My Insanely Automated Home & Morning Routine

My efficiency has gotten out of hand. :-p

Note: If you can’t see the video above, something went wrong. Eek! You can check out the video here.

As many of you know, I am in the middle of an extremely rigid and meathead focused workout and diet routine while I pursue my next Life List item. As such, I have had a lot of time and energy to work on more intellectual pursuits. In addition to working on my upcoming book, I have been obsessing over home automation and efficiency. As you can see in this week’s video, phase 1 is complete. It has been a fun and nerdy process.

For those of you who are curious about the two training resources I use in the morning (for Chess and for Music), here are the links:

For those who are curious about home automation, here are my recommendations for the best home automation gear.

Best Home Automation Gear: 2015

I have a firm set of rules when it comes to home automation technologies. Each piece of gear that I purchase and install must:

  1. Be Practical – Too many home automation products simply add a wow factor without being actually useful. While this might be fine for some early adopters, it isn’t fine with me. I want the house that I live in to serve me and get smarter as software improves. I don’t want it to complicate my life with unnecessary shiny objects.
  2. Add Functionality Without Removing Any Features – The greatest smart home gear in the world is useless to me if it doesn’t include at least the same features of a cheaper, simpler version of the same product. This means that light switches need to work regardless of whether the Wifi is working and smart plugs need to have manual on/off buttons in case a smart phone isn’t within reach.
  3. Be Instantly Usable by a Layman – If smart home gear prevents a layman from using something simple light a light switch, then the gear has failed. Smart gear needs to be both smart and simple.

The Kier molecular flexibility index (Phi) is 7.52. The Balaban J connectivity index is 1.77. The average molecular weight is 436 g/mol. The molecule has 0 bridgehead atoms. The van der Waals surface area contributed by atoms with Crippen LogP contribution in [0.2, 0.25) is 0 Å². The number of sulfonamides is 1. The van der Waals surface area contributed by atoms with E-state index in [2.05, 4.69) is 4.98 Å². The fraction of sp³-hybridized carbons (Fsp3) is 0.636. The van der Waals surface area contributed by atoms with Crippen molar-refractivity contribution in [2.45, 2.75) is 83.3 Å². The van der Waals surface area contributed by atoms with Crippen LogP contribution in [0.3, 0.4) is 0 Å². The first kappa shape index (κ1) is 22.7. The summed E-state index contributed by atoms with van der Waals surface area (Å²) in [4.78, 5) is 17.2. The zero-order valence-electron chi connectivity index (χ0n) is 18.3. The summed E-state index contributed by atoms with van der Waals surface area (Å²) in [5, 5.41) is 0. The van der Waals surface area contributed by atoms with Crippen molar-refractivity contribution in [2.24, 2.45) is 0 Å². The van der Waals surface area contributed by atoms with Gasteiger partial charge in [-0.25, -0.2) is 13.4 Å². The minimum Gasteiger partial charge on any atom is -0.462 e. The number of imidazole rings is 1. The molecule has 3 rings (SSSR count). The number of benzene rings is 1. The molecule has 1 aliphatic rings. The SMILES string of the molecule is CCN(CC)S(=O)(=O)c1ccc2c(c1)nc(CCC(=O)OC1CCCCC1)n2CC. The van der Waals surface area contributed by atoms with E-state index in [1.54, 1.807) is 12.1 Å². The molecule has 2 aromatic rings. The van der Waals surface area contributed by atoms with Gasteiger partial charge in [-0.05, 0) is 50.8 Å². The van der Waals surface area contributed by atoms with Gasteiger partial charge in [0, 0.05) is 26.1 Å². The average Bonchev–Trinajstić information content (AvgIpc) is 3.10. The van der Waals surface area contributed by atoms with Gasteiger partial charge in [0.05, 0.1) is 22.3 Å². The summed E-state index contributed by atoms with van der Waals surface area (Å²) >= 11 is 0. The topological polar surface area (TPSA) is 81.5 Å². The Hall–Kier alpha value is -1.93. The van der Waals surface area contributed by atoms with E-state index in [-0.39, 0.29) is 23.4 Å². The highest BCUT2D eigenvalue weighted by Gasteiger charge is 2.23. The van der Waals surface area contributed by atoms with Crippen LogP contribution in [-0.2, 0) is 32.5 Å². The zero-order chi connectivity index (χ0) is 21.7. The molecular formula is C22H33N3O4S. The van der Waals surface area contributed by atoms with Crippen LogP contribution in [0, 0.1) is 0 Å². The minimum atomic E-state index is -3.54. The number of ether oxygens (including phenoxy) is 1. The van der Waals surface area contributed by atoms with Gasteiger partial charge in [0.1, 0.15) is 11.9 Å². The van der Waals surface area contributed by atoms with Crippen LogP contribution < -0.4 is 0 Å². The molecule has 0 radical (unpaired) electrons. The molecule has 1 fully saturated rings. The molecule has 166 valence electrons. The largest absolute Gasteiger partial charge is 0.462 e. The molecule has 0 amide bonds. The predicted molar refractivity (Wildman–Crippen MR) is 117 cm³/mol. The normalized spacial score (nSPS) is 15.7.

Best Smart Home Platform

Apple’s HomeKit – There are several good smart home platforms out right now. When making my choice, I went with the one that is compatible with the most devices (Apple’s HomeKit works with any Apple device that can run iOS 8 or higher) and shows the strongest historical technology record (Apple has historically made fantastic software and hardware). HomeKit isn’t perfect now (triggers are sloppy and the remote connection is cumbersome) but I am confident that it will improve and stand the test of time.

Best HomeKit App

Home – Aptly named and full featured, Home is the best HomeKit controller that is available on the app store. It includes full support for all of the HomeKit iOS 9 features and is easy to configure and use.

Best Smart Lights

Lutron Dimmer – This is the best complete solution that is compatible with HomeKit. Lutron’s methodology is to replace the light switch rather than the bulb. The alternative, independently controlling the bulb (as Phillips Hue bulbs shows), makes very little sense as the bulbs are overwritten (turned off) when someone takes the very normal action of flipping a light switch (which breaks my 1st and 3rd rules). Although I am happy with my Lutron purchases, I have been annoyed that their scenes and remote connection works outside the scope of the Apple ecosystem. While this doesn’t affect day-to-day operations, it makes me worried about their long term plans. As of right now this is actually fine as Lutron’s proprietary system is actually better than the current version of HomeKit.